Crime fiction: Persuasive humanity in society's darkest corners

From Philip Kerr's The Other Side of Silence to Not so Thin Ice by Quentin Bates

Barry Forshaw
Thursday 03 March 2016 13:32
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Tense delights: the French Riviera of the 1950s, which features in Philip Kerr's new book
Tense delights: the French Riviera of the 1950s, which features in Philip Kerr's new book

The current crop of crime fiction affords the aficionado some tense delights – and at least one mild disappointment. But let's start with some writers who deliver the goods.

The formidable visual qualities (and historical detail) of Philip Kerr's The Other Side of Silence (Quercus, £18.99) are exactly what his admirers turn to his work for. It's 1956, and on the French Riviera Kerr's compromised Nazi-era sleuth Bernie Gunther is trying to forget his association with his corrupt superiors and is working as a concierge at a hotel under an alias. But when a former official responsible for genocide on a massive scale (not to mention the death of a woman who Bernie loved) resurfaces in the retired detective's life, Bernie's old skills are once again called into play. A particular pleasure here is the appearance in the dramatis personae of the writer Somerset Maugham, a target for blackmail by the mass murderer. And Maugham is not the only real-life character to figure in this choice Gunther outing.

Standard American police procedural it may be, but Tami Hoag's The Bitter Season (Orion, £19.99) is well handled and satisfyingly tense. A middle-aged couple are cut into pieces in their own home with a samurai sword. And from two decades earlier, the death of a policeman in his own garden remains unsolved. Detectives Nikki Liska and Sam Kovac are obliged to find the woman who can point out the links between the two killings – before she, too, is hacked to pieces. The persuasive humanity of the characters are a given with Hoag.

Still in the US, Jeffery Deaver's The Steel Kiss (Hodder & Stoughton, £18.99) grips comprehensively, with every individual detail registering rather than Deaver relying on contrived revelations. Quadriplegic Lincoln Rhyme and detective Amelia Sachs are up against a murderer with a total command of technology.

And one more American: Fool Me Once by Harlan Coben (Century, £18.99) is standard Coben fare, adorned with that peerless brand of storytelling he always provides. Coben can always be celebrated for doing exactly what he sets out to do with every novel; consistency is a watchword. We're in domestic noir territory again, with special ops pilot Maya discovering that the husband she thought was murdered is apparently alive and well. A reminder of how safe we are in these hands.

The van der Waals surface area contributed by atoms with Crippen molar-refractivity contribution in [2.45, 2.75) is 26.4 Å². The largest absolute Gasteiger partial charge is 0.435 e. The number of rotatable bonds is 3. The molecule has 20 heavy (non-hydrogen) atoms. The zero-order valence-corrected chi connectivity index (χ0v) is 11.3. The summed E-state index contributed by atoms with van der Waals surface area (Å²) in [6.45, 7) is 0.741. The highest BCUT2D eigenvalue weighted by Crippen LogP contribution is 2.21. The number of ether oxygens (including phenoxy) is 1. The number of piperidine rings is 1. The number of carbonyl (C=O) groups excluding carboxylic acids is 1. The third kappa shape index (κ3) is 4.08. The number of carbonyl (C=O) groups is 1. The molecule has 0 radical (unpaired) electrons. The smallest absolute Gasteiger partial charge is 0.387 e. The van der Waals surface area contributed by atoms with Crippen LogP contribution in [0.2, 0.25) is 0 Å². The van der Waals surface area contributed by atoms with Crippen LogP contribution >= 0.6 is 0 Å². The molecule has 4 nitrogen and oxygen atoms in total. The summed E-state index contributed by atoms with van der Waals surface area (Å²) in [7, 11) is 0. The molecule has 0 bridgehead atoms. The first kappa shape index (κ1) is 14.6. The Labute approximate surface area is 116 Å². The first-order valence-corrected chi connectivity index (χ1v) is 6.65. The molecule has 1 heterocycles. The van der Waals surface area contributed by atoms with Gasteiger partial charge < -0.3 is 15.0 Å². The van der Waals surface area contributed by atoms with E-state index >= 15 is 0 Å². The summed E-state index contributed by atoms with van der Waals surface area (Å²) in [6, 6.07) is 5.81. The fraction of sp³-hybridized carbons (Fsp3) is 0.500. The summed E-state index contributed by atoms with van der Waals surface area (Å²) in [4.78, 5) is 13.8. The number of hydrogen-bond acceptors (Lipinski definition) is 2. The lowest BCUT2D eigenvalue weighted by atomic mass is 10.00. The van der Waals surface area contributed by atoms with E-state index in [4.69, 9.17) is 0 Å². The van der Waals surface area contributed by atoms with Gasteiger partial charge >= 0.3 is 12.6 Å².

To the UK, and a surprise from Kate Medina, whose Fire Damage (HarperCollins, £12.99) swerves off in a radically different direction from her phenomenal debut White Crocodile. That book took the reader into a phantasmagorical, nightmarish Cambodia, but there's nothing so radical in the new book, which introduces a series character, psychologist Dr Jessie Flynn, here unlocking the memories of a traumatised child. If this is a more quotidian affair than her debut, Medina still demonstrates that she's a considerable find.

A Savage Hunger (Headline, £13.99) by Claire McGowan is a solid outing (the fourth) for her sequence featuring forensic psychologist Paula Maguire; it's a reminder why McGowan has been described as Ireland's answer to Ruth Rendell. And Shot Through the Heart (Quercus, £16.99) demonstrates that Isabelle Grey has all the command as a crime novelist that she has channelled as a television writer.

Finally, two new entries in the Nordic Noir genre. The Swedish queen of the genre, Camilla Läckberg, gives us The Ice Child (HarperCollins, £16.99), beginning with a brutalised, semi-naked girl found wandering in the snow before being hit by a car. More than half of the novel is exceptionally rigorous and powerful, but finally there is a sense that this is not quite the writer firing on all cylinders – something she has conditioned us to expect. Not so Thin Ice (Constable, £8.99) by Quentin Bates, a particularly atmospheric entry for doughty detective Gunnhildur, facing down cack-handed low-rent hostage takers straight out of Elmore Leonard.

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